A former Canterbury farm manager has been banned from farming with animals for two years for ill-treatment of cows.
Carl Ryan McNaught, 29, was sentenced to community detention, community work, and ordered to pay reparations for breaking the tails of over 40 cows in his care on a dairy farm in Horarata in 2015.
McNaught also tipped cows onto the ground, kicked, and punched them, and hit one with an iron bar, a Christchurch District Court trial was told in November. McNaught was convicted and remanded for sentencing today.
Defence counsel Gerard Thwaites said the prosecution had given McNaught a real shake-up.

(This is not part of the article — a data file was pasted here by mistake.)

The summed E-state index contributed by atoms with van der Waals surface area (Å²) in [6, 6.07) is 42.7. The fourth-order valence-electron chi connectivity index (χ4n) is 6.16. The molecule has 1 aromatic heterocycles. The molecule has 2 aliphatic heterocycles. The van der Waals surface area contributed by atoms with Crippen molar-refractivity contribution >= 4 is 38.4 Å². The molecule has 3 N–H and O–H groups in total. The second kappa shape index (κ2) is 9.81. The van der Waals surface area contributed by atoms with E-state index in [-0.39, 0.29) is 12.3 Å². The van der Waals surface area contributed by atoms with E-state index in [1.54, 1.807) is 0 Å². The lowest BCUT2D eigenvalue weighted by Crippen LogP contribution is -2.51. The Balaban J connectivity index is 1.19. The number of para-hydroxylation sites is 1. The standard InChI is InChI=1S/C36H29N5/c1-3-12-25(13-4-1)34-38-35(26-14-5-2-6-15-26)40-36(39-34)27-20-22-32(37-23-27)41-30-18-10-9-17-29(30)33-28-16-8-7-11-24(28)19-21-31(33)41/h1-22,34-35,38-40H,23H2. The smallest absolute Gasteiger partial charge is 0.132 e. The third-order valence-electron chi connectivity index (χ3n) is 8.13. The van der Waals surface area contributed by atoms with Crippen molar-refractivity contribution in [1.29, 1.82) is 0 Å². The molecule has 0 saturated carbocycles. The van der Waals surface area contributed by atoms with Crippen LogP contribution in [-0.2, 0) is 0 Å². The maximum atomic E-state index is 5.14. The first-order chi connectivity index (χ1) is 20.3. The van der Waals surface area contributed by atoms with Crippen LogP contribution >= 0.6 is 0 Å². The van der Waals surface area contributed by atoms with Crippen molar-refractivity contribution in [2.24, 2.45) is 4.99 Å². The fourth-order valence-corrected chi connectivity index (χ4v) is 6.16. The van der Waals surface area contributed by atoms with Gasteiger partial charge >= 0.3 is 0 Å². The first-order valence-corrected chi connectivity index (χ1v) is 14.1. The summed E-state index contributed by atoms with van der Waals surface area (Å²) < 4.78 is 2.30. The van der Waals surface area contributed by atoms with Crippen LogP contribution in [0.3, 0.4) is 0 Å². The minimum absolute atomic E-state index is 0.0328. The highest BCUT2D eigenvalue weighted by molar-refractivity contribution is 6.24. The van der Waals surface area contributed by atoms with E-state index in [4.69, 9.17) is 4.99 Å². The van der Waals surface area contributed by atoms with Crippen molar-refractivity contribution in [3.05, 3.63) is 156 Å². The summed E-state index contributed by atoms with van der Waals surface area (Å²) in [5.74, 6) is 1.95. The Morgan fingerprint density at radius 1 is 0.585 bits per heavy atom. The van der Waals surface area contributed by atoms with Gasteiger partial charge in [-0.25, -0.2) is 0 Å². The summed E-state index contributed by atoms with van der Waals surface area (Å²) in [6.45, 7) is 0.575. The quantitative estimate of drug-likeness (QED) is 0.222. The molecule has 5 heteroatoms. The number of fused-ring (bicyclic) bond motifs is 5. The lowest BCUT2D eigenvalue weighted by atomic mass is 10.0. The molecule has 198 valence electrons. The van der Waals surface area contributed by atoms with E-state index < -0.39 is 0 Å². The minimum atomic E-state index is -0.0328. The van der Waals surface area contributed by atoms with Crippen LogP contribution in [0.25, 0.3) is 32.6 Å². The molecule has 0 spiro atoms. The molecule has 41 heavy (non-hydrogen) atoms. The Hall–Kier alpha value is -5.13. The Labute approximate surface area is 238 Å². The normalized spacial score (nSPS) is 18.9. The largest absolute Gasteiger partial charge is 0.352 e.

Prosecutor Grant Fletcher, from the Ministry of Primary Industries, said they were seeking a disqualification from working with farm animals, and reparation for the veterinarian costs.
He said McNaught’s pre-sentence report said he was a low risk of re-offending.
Judge David Saunders was sentencing McNaught on charges of ill-treating the cows, and failing to provide treatment to alleviate pain and distress for them.
He said McNaught lost his temper in the milking shed, and veterinary inspections found that between 41 and 47 cows had tails that had been broken while he was in charge.
McNaught had a passion for farming, he said, but a message had to be sent to him and others in the dairy industry that breaking tails was not acceptable.
He sentenced McNaught to five months’ community detention with a curfew from 8pm to 6am, 140 hours’ community work, and reparation of $1000 for veterinary costs.
He also disqualified him from being involved in the management of dairy stock or farm animals for two years, but that did not include owning companion animals.